One strange hope I had during the Year Off was that I’d come back healthier and more energized, and less prone to getting sick.
Yeah, that didn’t work out so much.
Things were good at first. I had dropped some weight, I was in decent shape after walking everywhere. Came home, tried to get into a running habit, and promptly got plantar fasciitis. Six months later I’m still limping around. And I’m growing more sideways than I would like.
I’m six weeks into the school year, and I’ve been sick twice. First time I figured it was allergies; everyone had it back in early September when there was a lot of ragweed and mold in the air. This new bout gave me a 102 degree fever last week and I’m on Day 12 suffering with a congested chest. I know I should have gone to the doctor, but honestly I think it’s nothing serious. These things usually stay with me for a couple of weeks and then go away.
Plus I really don’t feel like racking up any medical bills right now. I’m not exactly flush with cash. But no need to get into that. At least I’ve got health insurance and a real salary again.
What’s really frustrating is the fact that I never really got sick during the Year Off. The only time was a 4-5 day chest cold, and that was while I was back in the states for a wedding and a funeral. Even when I subbed for a few months, and I was around different kids and different germs every single day? Nope. Nothing. Not even the sniffles.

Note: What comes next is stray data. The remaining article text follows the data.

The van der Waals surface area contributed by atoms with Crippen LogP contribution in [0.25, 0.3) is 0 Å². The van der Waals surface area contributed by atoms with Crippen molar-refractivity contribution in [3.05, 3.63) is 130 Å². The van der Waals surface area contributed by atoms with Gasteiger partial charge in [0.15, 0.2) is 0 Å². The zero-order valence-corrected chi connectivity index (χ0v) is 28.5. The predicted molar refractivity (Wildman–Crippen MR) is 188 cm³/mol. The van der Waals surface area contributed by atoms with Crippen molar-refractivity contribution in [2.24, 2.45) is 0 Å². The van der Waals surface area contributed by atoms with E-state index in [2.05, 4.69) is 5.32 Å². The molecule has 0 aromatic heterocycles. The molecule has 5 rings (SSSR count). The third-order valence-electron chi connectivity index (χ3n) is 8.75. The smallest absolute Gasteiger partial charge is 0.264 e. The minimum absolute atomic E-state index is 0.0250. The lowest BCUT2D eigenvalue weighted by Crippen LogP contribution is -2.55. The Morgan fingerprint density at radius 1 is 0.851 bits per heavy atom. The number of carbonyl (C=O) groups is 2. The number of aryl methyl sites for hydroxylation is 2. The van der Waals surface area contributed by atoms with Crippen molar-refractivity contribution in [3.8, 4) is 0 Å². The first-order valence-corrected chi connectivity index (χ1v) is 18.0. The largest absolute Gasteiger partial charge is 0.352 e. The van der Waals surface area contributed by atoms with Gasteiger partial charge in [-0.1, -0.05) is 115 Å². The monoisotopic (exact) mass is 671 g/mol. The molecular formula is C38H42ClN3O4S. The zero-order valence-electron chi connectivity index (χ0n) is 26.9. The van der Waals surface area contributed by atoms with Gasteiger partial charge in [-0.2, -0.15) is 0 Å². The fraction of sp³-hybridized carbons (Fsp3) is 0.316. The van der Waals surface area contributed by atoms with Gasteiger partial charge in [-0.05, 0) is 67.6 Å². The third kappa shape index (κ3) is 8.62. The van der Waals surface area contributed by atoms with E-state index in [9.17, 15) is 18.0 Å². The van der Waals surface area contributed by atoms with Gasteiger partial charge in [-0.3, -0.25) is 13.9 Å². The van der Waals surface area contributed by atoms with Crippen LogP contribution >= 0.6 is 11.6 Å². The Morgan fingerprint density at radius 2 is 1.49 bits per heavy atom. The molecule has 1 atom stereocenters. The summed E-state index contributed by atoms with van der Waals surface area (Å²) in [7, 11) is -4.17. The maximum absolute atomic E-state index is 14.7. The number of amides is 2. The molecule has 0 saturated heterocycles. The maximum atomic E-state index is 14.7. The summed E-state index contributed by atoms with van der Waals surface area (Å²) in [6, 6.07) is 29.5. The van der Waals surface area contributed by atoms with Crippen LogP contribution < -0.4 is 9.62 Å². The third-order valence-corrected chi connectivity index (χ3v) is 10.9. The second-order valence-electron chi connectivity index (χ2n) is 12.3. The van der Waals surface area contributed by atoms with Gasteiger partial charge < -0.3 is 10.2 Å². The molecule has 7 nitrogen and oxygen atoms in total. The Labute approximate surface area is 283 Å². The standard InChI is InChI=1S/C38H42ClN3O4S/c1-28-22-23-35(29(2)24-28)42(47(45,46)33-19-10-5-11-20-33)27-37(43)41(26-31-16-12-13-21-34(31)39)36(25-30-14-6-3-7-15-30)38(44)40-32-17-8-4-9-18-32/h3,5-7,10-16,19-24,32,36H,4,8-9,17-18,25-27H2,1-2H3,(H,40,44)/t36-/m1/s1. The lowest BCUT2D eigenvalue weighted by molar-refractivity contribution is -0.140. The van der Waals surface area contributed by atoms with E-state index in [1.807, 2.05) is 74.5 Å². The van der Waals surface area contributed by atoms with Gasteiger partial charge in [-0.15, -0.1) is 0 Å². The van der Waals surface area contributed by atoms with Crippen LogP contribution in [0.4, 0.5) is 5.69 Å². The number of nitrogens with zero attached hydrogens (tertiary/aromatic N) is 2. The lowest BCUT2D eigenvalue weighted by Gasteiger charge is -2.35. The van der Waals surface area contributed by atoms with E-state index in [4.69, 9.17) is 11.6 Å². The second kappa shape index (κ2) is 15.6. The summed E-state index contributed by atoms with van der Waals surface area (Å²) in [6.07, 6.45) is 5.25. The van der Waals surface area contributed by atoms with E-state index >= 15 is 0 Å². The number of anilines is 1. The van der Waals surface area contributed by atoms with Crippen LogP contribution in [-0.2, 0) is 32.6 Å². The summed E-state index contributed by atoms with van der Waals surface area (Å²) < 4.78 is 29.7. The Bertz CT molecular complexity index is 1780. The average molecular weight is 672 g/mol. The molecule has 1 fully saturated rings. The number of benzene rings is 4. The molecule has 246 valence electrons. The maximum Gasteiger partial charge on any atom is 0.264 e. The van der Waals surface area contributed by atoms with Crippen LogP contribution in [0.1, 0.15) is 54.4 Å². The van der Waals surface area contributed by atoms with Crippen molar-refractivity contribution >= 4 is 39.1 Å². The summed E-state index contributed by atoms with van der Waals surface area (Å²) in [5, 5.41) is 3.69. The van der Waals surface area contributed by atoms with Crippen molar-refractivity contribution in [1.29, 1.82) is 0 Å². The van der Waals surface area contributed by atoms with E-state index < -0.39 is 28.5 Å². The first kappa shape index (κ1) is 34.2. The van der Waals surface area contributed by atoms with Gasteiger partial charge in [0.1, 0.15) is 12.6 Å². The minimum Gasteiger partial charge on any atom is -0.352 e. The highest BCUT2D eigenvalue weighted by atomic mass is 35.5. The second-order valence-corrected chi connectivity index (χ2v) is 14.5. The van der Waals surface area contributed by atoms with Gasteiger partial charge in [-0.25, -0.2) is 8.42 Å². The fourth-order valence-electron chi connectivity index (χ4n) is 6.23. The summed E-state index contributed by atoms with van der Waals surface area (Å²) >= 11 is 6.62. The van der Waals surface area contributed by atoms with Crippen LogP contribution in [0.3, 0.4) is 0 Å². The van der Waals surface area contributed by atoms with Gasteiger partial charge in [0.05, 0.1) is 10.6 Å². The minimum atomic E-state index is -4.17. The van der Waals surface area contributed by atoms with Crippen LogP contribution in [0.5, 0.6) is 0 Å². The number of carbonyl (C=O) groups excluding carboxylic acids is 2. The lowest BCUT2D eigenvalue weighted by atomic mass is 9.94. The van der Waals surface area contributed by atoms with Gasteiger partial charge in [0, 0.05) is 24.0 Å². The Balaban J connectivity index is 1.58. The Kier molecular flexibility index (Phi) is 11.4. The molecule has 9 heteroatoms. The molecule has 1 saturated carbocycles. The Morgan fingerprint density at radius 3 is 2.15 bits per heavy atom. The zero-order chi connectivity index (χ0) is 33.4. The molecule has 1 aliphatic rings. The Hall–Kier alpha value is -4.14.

So what does that mean? Why do I get sick all the time in this job? Is it my habit of high-fiving too many kids? I don’t really do the whole hand sanitizer thing; I tend to believe that it does more harm than good. (This is probably one step on the road to me becoming Ron Swanson.)
Maybe the job just takes too much out of me. Two years ago I stepped down from my other job, and one that I loved dearly, because I kept getting sick just as the summer season would start up. My current students ask me what percent of Mr. Fauth they’re getting today, and it hasn’t been 100% Mr. Fauth for a while. I can’t sleep most nights, at least on Sundays and most Mondays, so there goes half the week. I’m lucky to get two-three days at work where I’m the teacher they know and (hopefully) enjoy, the manic preacher of Vikings, Hobbits, and Funny Voices. Most of the time I’m just exhausted.
So what’s the answer? Don’t tell me I need to exercise and eat like a caveman, or take some miracle drug, or “just relax, Brian!” I am fully aware that I need to exercise and eat and sleep better. And I would love to relax, but the job is always there. It’s never-ending, and when I finally put it down for the day there’s always the nagging list in my head of All That Needs To Get Done.
Sometimes I’m afraid that the only way I’m going to stay healthy is if I stop teaching altogether. But that’s pretty unlikely. It’s a job I’m born to do, apparently, and I’m still dedicated to it. And it’s not like I can just up and do something else. Our society is pretty good at keeping you in your place. Once you do something for a while, it’s awfully hard to try and break out into something else. Believe me.
I’ll try and rest up again this weekend and hope that I wake up next Monday with a clear chest and a full battery. My students deserve nothing less than 100% Mr. Fauth.